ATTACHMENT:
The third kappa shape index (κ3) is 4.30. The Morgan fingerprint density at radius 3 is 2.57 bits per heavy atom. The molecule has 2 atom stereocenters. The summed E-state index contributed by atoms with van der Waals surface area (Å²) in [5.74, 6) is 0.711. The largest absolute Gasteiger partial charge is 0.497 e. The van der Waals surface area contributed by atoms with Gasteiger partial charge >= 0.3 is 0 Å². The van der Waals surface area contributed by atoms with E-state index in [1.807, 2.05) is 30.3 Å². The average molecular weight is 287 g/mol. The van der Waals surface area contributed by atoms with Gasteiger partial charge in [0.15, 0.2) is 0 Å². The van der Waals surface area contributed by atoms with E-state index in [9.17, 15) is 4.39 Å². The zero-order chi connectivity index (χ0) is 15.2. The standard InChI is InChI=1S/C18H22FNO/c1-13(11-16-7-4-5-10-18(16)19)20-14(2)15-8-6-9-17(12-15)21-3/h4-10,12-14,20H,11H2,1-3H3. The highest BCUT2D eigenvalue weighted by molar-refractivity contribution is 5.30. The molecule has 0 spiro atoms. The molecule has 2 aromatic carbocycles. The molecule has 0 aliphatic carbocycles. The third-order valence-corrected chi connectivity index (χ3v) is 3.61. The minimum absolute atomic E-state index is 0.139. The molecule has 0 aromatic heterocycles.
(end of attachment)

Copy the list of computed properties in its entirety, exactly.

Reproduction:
The third kappa shape index (κ3) is 4.30. The Morgan fingerprint density at radius 3 is 2.57 bits per heavy atom. The molecule has 2 atom stereocenters. The summed E-state index contributed by atoms with van der Waals surface area (Å²) in [5.74, 6) is 0.711. The largest absolute Gasteiger partial charge is 0.497 e. The van der Waals surface area contributed by atoms with Gasteiger partial charge >= 0.3 is 0 Å². The van der Waals surface area contributed by atoms with E-state index in [1.807, 2.05) is 30.3 Å². The average molecular weight is 287 g/mol. The van der Waals surface area contributed by atoms with Gasteiger partial charge in [0.15, 0.2) is 0 Å². The van der Waals surface area contributed by atoms with E-state index in [9.17, 15) is 4.39 Å². The zero-order chi connectivity index (χ0) is 15.2. The standard InChI is InChI=1S/C18H22FNO/c1-13(11-16-7-4-5-10-18(16)19)20-14(2)15-8-6-9-17(12-15)21-3/h4-10,12-14,20H,11H2,1-3H3. The highest BCUT2D eigenvalue weighted by molar-refractivity contribution is 5.30. The molecule has 0 spiro atoms. The molecule has 2 aromatic carbocycles. The molecule has 0 aliphatic carbocycles. The third-order valence-corrected chi connectivity index (χ3v) is 3.61. The minimum absolute atomic E-state index is 0.139. The molecule has 0 aromatic heterocycles.